Kocisko is finding that she’s very busy but invigorated by the career change she’s made. She served for twenty-two years as a court- appointed defense attorney in Washington, D.C., working primarily on juvenile criminal cases and child abuse and neglect cases. And although she has not worked as a law enforcement officer, she has much to teach her students.

“Lawyers are always looking critically at the work of police officers,” she says. “I hope to train them to avoid making the mistakes that helped me win cases.”

She also wants to help students develop a perspective on law enforcement that challenges them to take seriously how their faith shapes their work as a police officer, detective, lawyer, or social worker.

“It’s sometimes hard for Christians not to feel superior,” she says, adding, “It’s really important in the criminal justice system to treat people with compassion.” In response to the many macho attitudes she’s seen in law enforcement officers, she believes that to be effective they must follow Jesus’ example of reaching out to those who are downtrodden, to treat them with dignity. She asks her class “Do you think Jesus was a wimp [for being compassionate]?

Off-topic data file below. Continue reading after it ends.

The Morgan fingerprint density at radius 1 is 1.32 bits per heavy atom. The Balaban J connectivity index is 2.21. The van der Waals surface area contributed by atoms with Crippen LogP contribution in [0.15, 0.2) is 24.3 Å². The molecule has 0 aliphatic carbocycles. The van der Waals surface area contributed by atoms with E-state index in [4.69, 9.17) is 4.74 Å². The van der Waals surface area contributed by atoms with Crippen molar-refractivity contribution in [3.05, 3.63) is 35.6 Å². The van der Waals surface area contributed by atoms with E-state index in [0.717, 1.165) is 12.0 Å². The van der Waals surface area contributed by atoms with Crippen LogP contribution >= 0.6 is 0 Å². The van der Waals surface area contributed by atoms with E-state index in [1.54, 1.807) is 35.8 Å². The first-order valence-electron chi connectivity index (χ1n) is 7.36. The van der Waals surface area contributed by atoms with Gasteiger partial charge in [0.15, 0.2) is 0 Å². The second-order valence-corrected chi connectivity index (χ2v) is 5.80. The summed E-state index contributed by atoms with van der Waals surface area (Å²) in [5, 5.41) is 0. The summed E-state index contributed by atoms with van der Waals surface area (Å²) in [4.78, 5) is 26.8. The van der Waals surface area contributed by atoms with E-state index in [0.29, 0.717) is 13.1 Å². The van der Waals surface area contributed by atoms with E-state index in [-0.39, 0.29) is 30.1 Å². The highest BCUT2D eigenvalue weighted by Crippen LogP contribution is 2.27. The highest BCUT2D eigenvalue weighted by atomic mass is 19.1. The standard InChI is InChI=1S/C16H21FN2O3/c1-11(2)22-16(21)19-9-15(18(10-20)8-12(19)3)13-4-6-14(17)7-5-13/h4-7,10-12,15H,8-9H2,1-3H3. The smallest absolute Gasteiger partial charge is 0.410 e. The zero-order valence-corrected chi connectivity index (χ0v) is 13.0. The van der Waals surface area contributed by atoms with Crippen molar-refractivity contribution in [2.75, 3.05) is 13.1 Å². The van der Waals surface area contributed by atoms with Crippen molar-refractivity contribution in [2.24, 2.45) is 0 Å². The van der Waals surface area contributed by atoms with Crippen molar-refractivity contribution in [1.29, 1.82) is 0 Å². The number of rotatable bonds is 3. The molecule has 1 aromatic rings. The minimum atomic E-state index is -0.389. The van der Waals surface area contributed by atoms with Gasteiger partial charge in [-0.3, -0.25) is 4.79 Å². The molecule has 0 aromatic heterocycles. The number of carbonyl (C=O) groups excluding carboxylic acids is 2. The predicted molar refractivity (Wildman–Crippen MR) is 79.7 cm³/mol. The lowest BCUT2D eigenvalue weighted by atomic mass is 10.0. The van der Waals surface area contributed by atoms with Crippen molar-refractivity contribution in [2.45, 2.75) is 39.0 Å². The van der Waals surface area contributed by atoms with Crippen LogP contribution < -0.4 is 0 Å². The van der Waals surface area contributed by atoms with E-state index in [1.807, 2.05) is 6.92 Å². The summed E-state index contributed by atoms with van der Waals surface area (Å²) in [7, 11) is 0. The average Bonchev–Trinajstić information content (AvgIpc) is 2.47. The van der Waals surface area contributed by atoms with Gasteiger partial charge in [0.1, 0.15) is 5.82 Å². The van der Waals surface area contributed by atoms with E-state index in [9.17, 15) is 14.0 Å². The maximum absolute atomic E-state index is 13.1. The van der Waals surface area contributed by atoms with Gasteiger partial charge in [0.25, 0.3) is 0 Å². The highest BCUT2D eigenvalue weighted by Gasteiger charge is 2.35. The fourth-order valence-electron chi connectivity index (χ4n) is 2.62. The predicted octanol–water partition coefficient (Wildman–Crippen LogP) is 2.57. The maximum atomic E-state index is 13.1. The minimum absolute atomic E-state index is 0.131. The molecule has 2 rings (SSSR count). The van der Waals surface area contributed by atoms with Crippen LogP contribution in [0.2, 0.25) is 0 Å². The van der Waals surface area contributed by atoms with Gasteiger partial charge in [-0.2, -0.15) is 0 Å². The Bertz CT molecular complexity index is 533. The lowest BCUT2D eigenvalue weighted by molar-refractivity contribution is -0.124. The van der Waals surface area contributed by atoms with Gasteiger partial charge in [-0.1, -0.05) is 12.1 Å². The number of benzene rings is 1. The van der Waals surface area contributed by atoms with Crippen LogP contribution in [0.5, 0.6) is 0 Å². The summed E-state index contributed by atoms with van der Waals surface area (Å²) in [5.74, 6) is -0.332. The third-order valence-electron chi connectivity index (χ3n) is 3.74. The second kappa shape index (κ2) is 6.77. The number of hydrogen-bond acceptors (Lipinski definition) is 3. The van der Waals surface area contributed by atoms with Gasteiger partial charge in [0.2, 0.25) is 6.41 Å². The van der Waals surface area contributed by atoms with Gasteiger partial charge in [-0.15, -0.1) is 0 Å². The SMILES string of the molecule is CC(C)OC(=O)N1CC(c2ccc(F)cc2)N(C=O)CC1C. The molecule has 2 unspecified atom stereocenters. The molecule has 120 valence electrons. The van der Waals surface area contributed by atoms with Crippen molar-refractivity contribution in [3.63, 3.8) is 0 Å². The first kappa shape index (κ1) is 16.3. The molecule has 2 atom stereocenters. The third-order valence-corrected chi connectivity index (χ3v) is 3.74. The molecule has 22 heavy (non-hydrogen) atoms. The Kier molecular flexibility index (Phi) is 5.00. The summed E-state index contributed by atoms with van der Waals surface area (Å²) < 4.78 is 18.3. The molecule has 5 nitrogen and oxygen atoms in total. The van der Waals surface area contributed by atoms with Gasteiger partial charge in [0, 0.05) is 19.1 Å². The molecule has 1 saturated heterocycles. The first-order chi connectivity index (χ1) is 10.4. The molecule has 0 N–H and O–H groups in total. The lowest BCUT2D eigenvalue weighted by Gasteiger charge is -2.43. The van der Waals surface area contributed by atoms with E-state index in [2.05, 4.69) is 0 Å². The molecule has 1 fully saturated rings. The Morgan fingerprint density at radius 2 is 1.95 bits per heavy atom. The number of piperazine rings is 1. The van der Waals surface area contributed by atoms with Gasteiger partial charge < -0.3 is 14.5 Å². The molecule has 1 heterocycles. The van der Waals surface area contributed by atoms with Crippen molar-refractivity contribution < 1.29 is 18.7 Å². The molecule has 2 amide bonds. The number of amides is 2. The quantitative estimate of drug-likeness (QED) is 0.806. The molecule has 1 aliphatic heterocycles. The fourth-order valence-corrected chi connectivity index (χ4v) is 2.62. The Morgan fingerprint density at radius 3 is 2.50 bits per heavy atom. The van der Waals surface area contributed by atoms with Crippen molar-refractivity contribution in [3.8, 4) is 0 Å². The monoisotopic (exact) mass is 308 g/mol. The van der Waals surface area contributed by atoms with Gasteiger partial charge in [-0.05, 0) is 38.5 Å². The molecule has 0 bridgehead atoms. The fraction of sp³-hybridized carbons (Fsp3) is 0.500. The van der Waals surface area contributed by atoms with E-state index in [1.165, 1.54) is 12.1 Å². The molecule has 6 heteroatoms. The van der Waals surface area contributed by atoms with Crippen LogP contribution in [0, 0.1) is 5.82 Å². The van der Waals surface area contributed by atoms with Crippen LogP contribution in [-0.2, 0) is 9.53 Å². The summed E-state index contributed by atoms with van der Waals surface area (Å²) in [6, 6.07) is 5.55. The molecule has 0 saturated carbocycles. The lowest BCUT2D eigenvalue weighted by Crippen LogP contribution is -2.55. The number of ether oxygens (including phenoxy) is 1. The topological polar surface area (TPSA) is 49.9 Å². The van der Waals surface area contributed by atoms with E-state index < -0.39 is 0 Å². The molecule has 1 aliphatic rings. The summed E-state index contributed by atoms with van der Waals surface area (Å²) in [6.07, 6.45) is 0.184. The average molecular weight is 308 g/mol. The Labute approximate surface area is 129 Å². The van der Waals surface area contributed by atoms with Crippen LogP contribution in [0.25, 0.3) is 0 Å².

“We cannot feel that [in the criminal system] people are beneath us,” she says. “They too are made in God’s image. It’s unbiblical to act ‘holier than thou.’” She believes that having the right attitude will make a better law officer.

But it takes more than a good attitude to make a good law enforcement officer. That’s why Kocisko set up the crime scene investigation. Students have to learn to pay meticulous attention to detail and develop good work habits. The arrest rates for crimes is astoundingly low—less than eighteen percent for property crimes, twenty-six percent for robbery, forty-seven percent for rape, and sixty-three percent for criminal homicide. She is giving her students instruction not only in how evidence is gathered but in interview and interrogation techniques and writing reports so they can effectively pass on information they’ve gathered.

Kocisko is doing more than simulating crimes and courtrooms to get her students involved in real life cases. Her students are also required to read and learn everything they can on a variety of current and past high-profile cases. Students are following the Scott Petersen, Kobe Bryant, Mark Hacking, Kansas City serial murders, and Michael Jackson cases as well as reading about Ted Kaczynski, Timothy Mc Veigh, Jeffrey Dahmer, and other cases that have had much written about them.

Three weeks into the semester Judge Ruth appeared again, to help teach criminal law. Making the class the jury, Kocisko set up a case, presenting the prosecuting attorney’s case, then the defense attorney’s case, and finally sitting on the bench to give the jurors instructions. She intentionally made the case a close one so they would have to wrestle with the complexities that make up most court cases. The jury was deadlocked. An effort to come to consensus only hardened their positions. Fortunately they were “saved by the bell.” But as they left Kocisko reminded them that in real life too many hung juries are not good for anyone. The process needs to work, and they need to learn how to make it work.